"But our efforts were not a failure, they were a building block,” said House Republican Leader Billy Bob Faulkingham of Winter Harbor. Tribal leaders awarded Faulkingham and four other lawmakers with “champion” awards for their support of the bill. They also thanked Faulkingham for helping to open Republican doors, allowing them to build on already-strong support among Democrats.
“I am completely committed to this issue,” Faulkingham said. “We made a really big step. It wasn't far enough in the end but it wasn't a failure. We will build on it. I promise, we will build on it. And there is more to come."
The tribes also singled out Republicans Rep. John Andrews of Paris and Sen. Rick Bennett of Oxford as well as the two top Democrats in the Legislature, House Speaker Rachel Talbot Ross of Portland and Senate President Troy Jackson. For his part, Jackson pledged to continue working on tribal rights issues until they are fixed, whether he is in the State House or not, calling it a moral issue that deeply resonates with him.
"But we all know that this is wrong,” Jackson said. “And it has to be resolved. And it will be. Unfortunately one day in the future, but it will be resolved."
Mills was attending a National Governors Association conference out of state this week. But in a statement, her office says the governor does not want to see the Wabanaki Nations unfairly excluded from benefits generally available to other federally recognized tribes. A Mills spokesman also said the governor is ready to negotiate with the Wabanaki Nations and others to address federal laws that do not apply to tribes in Maine.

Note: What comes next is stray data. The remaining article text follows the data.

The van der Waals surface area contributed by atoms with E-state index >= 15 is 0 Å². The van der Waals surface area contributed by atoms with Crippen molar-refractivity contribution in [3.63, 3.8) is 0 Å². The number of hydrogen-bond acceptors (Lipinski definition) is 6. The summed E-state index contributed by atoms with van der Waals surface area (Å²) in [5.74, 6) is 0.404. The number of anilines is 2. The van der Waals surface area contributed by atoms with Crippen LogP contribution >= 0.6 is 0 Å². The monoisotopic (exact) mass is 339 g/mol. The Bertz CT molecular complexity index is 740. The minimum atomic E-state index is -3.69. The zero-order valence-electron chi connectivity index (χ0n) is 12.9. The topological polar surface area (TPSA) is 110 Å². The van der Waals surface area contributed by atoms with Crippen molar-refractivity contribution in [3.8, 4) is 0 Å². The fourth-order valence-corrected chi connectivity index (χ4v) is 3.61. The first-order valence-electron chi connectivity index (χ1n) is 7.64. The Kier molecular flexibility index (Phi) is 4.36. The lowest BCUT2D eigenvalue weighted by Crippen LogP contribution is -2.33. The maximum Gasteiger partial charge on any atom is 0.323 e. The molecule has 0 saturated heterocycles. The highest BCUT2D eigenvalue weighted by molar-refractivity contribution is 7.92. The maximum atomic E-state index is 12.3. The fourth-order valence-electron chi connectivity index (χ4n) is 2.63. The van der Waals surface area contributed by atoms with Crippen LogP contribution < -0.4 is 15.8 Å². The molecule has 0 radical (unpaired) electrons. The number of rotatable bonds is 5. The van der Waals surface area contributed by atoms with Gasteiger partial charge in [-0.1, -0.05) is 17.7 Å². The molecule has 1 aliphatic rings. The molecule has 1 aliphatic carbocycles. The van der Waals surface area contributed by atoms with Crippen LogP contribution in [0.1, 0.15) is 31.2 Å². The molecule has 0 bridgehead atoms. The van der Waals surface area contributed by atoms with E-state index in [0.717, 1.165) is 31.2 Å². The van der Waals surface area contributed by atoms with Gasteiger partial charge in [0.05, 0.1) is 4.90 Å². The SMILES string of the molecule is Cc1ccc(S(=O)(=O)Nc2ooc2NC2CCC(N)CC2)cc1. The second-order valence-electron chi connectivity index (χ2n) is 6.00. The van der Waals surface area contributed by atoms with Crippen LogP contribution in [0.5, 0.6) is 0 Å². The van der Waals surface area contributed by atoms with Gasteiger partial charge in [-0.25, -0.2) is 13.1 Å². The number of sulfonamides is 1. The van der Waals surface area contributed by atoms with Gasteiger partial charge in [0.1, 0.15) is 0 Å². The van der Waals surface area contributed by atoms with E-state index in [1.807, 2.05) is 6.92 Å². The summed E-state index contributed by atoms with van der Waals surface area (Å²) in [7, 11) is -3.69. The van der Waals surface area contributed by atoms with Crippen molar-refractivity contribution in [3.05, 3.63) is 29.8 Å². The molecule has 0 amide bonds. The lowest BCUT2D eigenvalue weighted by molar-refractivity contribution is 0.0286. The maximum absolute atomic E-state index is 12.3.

That's consistent with what Mills told Maine Public last month as she pointed to her administration's work with tribes on water quality, criminal justice and taxation issues.
"When we sit down and identify the problem, we make progress,” Mills said. “We've made tremendous progress in the last 4 1/2 years and I am not giving up on that kind of progress. I want there to be open communication and collaboration. Unfortunately this bill was not the product of that. Quite the opposite."
Back in Freeport, Penobscot Nation Ambassador Maulian Bryant suggested the alliance plans to revive the push for a broader sovereignty bill despite the outcome on LD 2004.
"It's all a bright spot, even the failures,” Bryant said.
Bryant's ambassador position was created after the Penobscots withdrew their representative to Legislature in 2015 to protest deteriorating relations with the state. But Bryant says now she is greeted with smiles, respect and even hugs when she enters the State House today, which she sees as a clear sign of progress. And as she closed out Thursday's gathering, her message suggested there are plans to continue focusing on issues important to tribal communities in the next legislative session.
"But let's come back in January and pass some really awesome tribal sovereignty legislation,” Bryant said to loud cheers and applause.
And with that, the Passamaquoddy group Fire Wolf Singers ended Thursday's event with a prayer song that Passamaquody Rep. Aaron Dana said was intended to provide "good energy" to supporters who had traveled from all corners of Maine for the Wabanaki event.